The John Coltrane project described in this post is completed and awaiting release by Concord Jazz. However—I am happy to report—other free lance assignments have developed. Rifftides progress slows a bit while I work on them, but in the next few posts we’ll call your attention to recent listening that may interest you. Some of the albums have been out a while. Others are quite new. First, an invaluable Larry Young discovery made in Paris:
Larry Young In Paris: The ORTF Recordings (Resonance)
Resonance Records specializes in jazz archeology, releasing music by figures who might otherwise fade in the memories of jazz listeners. One not likely to disappear is the organist Larry Young (1940-1978), who made several successful Blue Note and Prestige albums. His presence in one of the more adventurous bands of Miles Davis’s semi-rock period gave him additional exposure, as did his role in drummer Tony Williams’ Lifetime, a trio that also included guitarist John McLaughlin. Resonance acquired recordings that Young made in live broadcasts in Paris in the mid 1960s. They remained in the archive unheard until now. The Paris recordings recall Young’s relatively restrained approach to the organ during an era dominated by players like Jimmy Smith and Jimmy McGriff who were capable of using the instrument as a sonic battering ram. Six tracks of the ten in the Resonance set find Young with the trumpeter Woody Shaw, who was amazingly advanced at the age of 18. The set also gives us the opportunity to hear two superb tenor saxophonists, the American Nathan Davis and the Frenchman Jean-Claude Fohrenbach, who combined aspects of Stan Getz and John Coltrane. The two CDs thrive on blues and blues-tinged pieces and, in the case of Young’s “Luny Tune,” the harmonies of “I Got Rhythm,” that perennial source of jazz originals. Not from the Resonance album but from that period of Young’s life, here is “Tyrone.” It’s on his Into Something! Blue Note CD, with Sam Rivers, tenor saxophone; Elvin Jones, drums; and Grant Green, guitar.
The 66-page booklet for the Resonance set, is filled with stories previously untold and photographs of Young and others never before made public. Resonance’s Zev Feldman and George Klabin put the package together with the help of Woody Shaw III, Nathan Davis, Michael Cuscuna and ORTF’s Paris archivists. The collection is a major addition to Young’s discography.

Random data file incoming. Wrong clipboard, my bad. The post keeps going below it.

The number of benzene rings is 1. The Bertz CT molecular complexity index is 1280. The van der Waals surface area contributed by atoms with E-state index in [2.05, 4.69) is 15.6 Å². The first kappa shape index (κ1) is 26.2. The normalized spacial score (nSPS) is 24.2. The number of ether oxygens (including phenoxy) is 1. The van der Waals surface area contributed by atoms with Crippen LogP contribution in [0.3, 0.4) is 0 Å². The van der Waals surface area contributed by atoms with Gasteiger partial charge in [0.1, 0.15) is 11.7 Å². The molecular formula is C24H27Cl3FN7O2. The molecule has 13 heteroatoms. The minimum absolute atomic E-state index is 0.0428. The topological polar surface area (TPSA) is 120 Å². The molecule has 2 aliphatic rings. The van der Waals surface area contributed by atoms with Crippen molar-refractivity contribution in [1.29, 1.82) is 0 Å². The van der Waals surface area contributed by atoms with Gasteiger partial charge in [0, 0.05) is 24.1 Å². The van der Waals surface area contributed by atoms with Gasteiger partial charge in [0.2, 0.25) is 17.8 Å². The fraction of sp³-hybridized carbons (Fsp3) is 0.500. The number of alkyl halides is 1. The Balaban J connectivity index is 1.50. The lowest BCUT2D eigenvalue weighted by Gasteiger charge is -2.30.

Akira Tana JAZZaNOVA (Vega)
Akira Tana’s career began in his native San Francisco and blossomed as he developed into one of the most sensitive and adaptable masters of the art of jazz drumming. Along the way, he fell in love with the Brazilian music that went worldwide with the bossa nova explosion ignited by João Gilberto, Antonio Carlos Jobim, Elis Regina, Baden Powell and others. JAZZaNOVA expresses Tana’s feeling for that music and his appreciation for superior singing. The voclalists are Brazlians Claudio Amaral, Maria Volonté and Claudia Villela, and three American steeped in Brazilian music, Carla Helmbrecht, Sandy Cressman and Jackie Ryan.
Amaral and Villela begin the festival with Jobim’s “Aguas de Marco,” following the routine of the famous recording and video by Jobim and Elis Regina but investing the lyric with their own manipulation of time and Jobim’s piquant words. Arturo Sandoval is part of the ensemble and has a muted trumpet solo so hip that he can be forgiven a quote from “Jumpin’ With Symphony Sid.” Sandoval sings and plays with her in Ms. Volonté’s composition “La Gloria Ere Tú.” Ms. Cressman seems moved, and is moving, in her interpretation of Ivan Lins’ and Vitor Martins’ “Bilhete.” Sandoval contributes gorgeous flugelhorn solos to “Corcovado”—sung in Portuguese and English by Ms. Hembrecht—and Ms. Cressman’s caressing of Jobim’s “Caminhos Cruzados.” Ms. Ryan pours emotion into Jobim’s “Por Causa de Vocé.” Branford Marsalis is the guest tenor saxophonist on Lins’ “Love Dance,” sung by Ms. Helmbrecht. On Caetano Veloso’s “Aquele Frevo Axé,” he shares the final chorus in a gentle obbligato behind Mr. Amaral’s vocal.
I don’t know if there is a definition of perfection in bossa nova, or JAZZaNOVA, drumming, but Tana may have established one with his work here. His finely attuned rhythm section mates are pianist Richard Horvath, bassist Gary Brown and percussionist Michael Spiro.
To come, there will be more of Rifftides catching up. Please come back soon.